Year after year, the number of major cyberattacks and their ramifications continue to grow. Despite recent attempts in Washington to expand cybersecurity rules and undermine organized hackers, studies are starting to show that ransomware attacks, the biggest threat of all, keep increasing.

Ransomware’s involvement in data breaches rose by 13% over the past year — more than the increase in the previous five years combined. What’s more, only 19% of cyber risk executives report feeling highly confident in their organization’s ability to understand and respond to cyber threats.

To increase attack readiness, companies should take corporate incident response plans (IRPs) more seriously. IRPs create detailed directions for dealing with specific attack scenarios to mitigate damage and reduce breach recovery time and clean-up costs.

According to the latest global report examining businesses’ effectiveness in preparing for and responding to cyberattacks, surveyed organizations have slowly improved in their ability to plan for, detect and respond to cyberattacks over the past five years. Nonetheless, their ability to actually contain an attack has declined by 13% in the same period. They found that respondents were hindered by the use of too many security tools, as well as a lack of specific playbooks for common types of attacks.

While security response planning is slowly improving, the same report found that 74% of organizations surveyed still said that their plans are either ad-hoc or applied inconsistently — and in some cases, simply don’t exist.

Too often, far too many companies sidestep the reality that cyberattacks typically occur out of the blue and happen quickly. Most of all, they still think that an appropriate response is mostly just the responsibility of the cybersecurity team. In fact, far more people have a role to play, and they have to know what to do and what not to do in the wake of a cyberattack.

All the required players — the board of directors, company executives, managers and other team members — need to rectify any potential problems with their test response before a live cyberattack puts immense stress on the organization. The first time they implement their plan should never be in the middle of a cyberattack.

In fact, they should prepare for a possible attack in much the same way that a hospital emergency room prepares for an ambulance coming to the hospital in the aftermath of a car accident. This way, C-suite executives and top management know exactly what to do and how to do it.

Of course, improvement of IRPs is hardly all companies must do to mitigate cyber breaches. Other needed steps include the adoption of more automation, better cybersecurity training and more creative hiring of scarce cyber professionals. 

Nonetheless, IRPs arguably belong at the top of the list of required cybersecurity improvements because so many sizable companies have already been breached and may well be again, making a strong incident response plan imperative.

A few statistics are telling. For example, more than 60% of the Fortune 1000 have suffered at least one public breach over the past decade. In addition, nearly two-thirds of security professionals polled said they believe their organizations will have at least one major cybersecurity breach over the next 12 months.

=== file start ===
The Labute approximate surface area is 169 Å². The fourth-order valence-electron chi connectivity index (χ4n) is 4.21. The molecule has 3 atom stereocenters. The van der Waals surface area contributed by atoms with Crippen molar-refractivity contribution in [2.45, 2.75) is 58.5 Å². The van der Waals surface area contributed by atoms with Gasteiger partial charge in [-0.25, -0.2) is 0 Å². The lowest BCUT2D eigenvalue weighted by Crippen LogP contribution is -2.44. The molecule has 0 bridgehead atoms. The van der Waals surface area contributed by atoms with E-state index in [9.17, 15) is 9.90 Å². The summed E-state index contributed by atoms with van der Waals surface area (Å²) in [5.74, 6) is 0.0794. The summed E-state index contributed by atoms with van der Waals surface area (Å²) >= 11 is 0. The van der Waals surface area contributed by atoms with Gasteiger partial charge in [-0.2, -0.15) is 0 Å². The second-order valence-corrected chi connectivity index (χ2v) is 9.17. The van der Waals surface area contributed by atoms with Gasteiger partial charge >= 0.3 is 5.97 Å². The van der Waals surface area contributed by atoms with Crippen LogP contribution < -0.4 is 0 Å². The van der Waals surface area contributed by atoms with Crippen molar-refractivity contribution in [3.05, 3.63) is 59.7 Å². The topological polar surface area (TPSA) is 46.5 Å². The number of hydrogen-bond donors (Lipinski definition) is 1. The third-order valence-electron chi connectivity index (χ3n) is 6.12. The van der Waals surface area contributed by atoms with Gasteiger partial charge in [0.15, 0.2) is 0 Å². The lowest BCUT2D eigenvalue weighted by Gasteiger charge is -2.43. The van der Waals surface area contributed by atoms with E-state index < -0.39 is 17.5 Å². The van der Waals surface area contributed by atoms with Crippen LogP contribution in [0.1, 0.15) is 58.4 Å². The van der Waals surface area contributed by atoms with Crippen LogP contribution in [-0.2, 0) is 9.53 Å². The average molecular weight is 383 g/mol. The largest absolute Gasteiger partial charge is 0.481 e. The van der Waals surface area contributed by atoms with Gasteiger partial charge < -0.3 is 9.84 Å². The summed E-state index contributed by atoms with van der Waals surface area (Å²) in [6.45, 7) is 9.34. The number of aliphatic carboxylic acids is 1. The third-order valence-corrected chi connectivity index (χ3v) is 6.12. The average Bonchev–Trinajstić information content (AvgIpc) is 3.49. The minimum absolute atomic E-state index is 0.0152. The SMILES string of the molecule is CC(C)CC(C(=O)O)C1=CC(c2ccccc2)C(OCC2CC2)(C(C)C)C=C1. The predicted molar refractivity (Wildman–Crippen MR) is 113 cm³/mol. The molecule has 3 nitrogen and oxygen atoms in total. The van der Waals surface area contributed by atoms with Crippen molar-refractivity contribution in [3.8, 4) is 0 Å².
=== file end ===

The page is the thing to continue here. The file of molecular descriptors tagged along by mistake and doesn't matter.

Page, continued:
What specific measures should they adopt in creating a strong IRP, preferably applicable to both big and small companies? Here are some tips:


For starters, assemble the players on the incident response plan team. After choosing them, make sure their contact information is stored and that they understand their particular role and how they fit into the team. A team member — one equipped with a line of communication to management — must be appointed to take overall responsibility for incident response and be empowered to act quickly.

Detection and analysis

The enterprise goal is to stop the breach as quickly as possible. The National Institute of Standards and Technology (NIST) provides a list of some of the more common cyberattack methods, which can be used as a starting point to determine how and where the attack originated.

Containment and recovery

When hit by a breach, ignore the instinct to securely delete every possible source in a bid to get rid of the culprit. This isn’t good because of the potential to destroy important evidence required to determine where the breach started and to devise a plan to prevent a repeat attack. Instead, focus on containing the breach so it doesn’t spread and further damage the company.


After containment, find and eliminate the root cause of the data breach. All malware must be securely removed. Security patches need to be installed and passwords for users with breached accounts may also need to be reset. Updates also should be applied.

Post-incident priorities

Analyze how the security team can identify similar incidents in the future and stop them more quickly. Assess the cause of the incident and the severity and damage. Then begin the notification process. Privacy laws such as the California Consumer Privacy Act (CCPA) and Europe’s General Data Protection Regulation (GDPR) require public notification of a breach. 

Because cyberattacks are always evolving, a constant process of continual improvement is necessary. After everything is cleaned up, a post-event meeting with the IRP team is essential to learn what can be gleaned from the data breach. Lessons learned from real and simulated events help prevent future attacks.